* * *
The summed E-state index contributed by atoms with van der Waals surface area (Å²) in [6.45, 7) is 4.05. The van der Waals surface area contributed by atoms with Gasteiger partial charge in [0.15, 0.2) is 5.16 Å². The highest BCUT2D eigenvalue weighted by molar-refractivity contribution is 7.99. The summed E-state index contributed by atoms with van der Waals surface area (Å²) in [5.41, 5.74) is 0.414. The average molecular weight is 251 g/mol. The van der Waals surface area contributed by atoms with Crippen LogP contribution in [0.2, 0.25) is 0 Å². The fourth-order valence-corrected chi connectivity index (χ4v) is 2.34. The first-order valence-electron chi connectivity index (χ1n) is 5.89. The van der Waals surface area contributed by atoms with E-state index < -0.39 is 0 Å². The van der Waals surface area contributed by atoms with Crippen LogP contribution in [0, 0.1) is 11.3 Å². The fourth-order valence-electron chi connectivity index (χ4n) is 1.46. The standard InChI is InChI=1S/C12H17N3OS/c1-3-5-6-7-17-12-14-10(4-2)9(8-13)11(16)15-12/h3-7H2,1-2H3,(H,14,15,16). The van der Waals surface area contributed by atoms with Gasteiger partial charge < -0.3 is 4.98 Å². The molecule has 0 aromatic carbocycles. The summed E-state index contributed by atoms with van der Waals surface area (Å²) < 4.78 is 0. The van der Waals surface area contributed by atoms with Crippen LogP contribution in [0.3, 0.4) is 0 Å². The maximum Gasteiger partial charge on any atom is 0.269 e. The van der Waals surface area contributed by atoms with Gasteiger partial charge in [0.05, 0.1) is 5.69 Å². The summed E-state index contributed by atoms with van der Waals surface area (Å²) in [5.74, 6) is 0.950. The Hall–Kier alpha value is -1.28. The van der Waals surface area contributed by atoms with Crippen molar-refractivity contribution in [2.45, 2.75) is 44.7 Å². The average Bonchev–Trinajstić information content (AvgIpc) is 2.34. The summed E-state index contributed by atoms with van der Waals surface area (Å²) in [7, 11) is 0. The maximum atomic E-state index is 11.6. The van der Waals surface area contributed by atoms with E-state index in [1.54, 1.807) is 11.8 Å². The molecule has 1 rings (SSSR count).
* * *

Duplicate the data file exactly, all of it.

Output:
The summed E-state index contributed by atoms with van der Waals surface area (Å²) in [6.45, 7) is 4.05. The van der Waals surface area contributed by atoms with Gasteiger partial charge in [0.15, 0.2) is 5.16 Å². The highest BCUT2D eigenvalue weighted by molar-refractivity contribution is 7.99. The summed E-state index contributed by atoms with van der Waals surface area (Å²) in [5.41, 5.74) is 0.414. The average molecular weight is 251 g/mol. The van der Waals surface area contributed by atoms with Crippen LogP contribution in [0.2, 0.25) is 0 Å². The fourth-order valence-corrected chi connectivity index (χ4v) is 2.34. The first-order valence-electron chi connectivity index (χ1n) is 5.89. The van der Waals surface area contributed by atoms with E-state index < -0.39 is 0 Å². The van der Waals surface area contributed by atoms with Crippen LogP contribution in [0, 0.1) is 11.3 Å². The fourth-order valence-electron chi connectivity index (χ4n) is 1.46. The standard InChI is InChI=1S/C12H17N3OS/c1-3-5-6-7-17-12-14-10(4-2)9(8-13)11(16)15-12/h3-7H2,1-2H3,(H,14,15,16). The van der Waals surface area contributed by atoms with Gasteiger partial charge < -0.3 is 4.98 Å². The molecule has 0 aromatic carbocycles. The summed E-state index contributed by atoms with van der Waals surface area (Å²) < 4.78 is 0. The van der Waals surface area contributed by atoms with Crippen LogP contribution in [0.3, 0.4) is 0 Å². The maximum Gasteiger partial charge on any atom is 0.269 e. The van der Waals surface area contributed by atoms with Gasteiger partial charge in [0.05, 0.1) is 5.69 Å². The summed E-state index contributed by atoms with van der Waals surface area (Å²) in [5.74, 6) is 0.950. The Hall–Kier alpha value is -1.28. The van der Waals surface area contributed by atoms with Crippen molar-refractivity contribution in [2.45, 2.75) is 44.7 Å². The average Bonchev–Trinajstić information content (AvgIpc) is 2.34. The summed E-state index contributed by atoms with van der Waals surface area (Å²) in [7, 11) is 0. The maximum atomic E-state index is 11.6. The van der Waals surface area contributed by atoms with E-state index in [1.54, 1.807) is 11.8 Å². The molecule has 1 rings (SSSR count).